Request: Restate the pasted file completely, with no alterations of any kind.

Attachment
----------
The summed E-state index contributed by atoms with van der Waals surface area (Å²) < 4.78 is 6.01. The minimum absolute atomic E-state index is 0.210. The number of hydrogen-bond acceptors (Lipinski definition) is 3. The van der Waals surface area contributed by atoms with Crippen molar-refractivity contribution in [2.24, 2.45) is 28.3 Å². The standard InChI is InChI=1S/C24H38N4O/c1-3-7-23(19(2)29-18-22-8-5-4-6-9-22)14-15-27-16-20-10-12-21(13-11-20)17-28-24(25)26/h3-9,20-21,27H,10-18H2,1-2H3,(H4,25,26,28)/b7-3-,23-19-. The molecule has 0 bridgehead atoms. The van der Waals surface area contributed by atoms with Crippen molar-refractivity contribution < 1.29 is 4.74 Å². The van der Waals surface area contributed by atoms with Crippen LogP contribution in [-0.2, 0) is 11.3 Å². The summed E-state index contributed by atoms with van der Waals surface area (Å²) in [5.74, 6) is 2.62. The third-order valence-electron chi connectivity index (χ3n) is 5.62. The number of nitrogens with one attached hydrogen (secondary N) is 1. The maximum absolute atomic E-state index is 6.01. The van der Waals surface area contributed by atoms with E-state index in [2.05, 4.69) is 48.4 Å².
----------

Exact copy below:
The summed E-state index contributed by atoms with van der Waals surface area (Å²) < 4.78 is 6.01. The minimum absolute atomic E-state index is 0.210. The number of hydrogen-bond acceptors (Lipinski definition) is 3. The van der Waals surface area contributed by atoms with Crippen molar-refractivity contribution in [2.24, 2.45) is 28.3 Å². The standard InChI is InChI=1S/C24H38N4O/c1-3-7-23(19(2)29-18-22-8-5-4-6-9-22)14-15-27-16-20-10-12-21(13-11-20)17-28-24(25)26/h3-9,20-21,27H,10-18H2,1-2H3,(H4,25,26,28)/b7-3-,23-19-. The molecule has 0 bridgehead atoms. The van der Waals surface area contributed by atoms with Crippen molar-refractivity contribution < 1.29 is 4.74 Å². The van der Waals surface area contributed by atoms with Crippen LogP contribution in [-0.2, 0) is 11.3 Å². The summed E-state index contributed by atoms with van der Waals surface area (Å²) in [5.74, 6) is 2.62. The third-order valence-electron chi connectivity index (χ3n) is 5.62. The number of nitrogens with one attached hydrogen (secondary N) is 1. The maximum absolute atomic E-state index is 6.01. The van der Waals surface area contributed by atoms with E-state index in [2.05, 4.69) is 48.4 Å².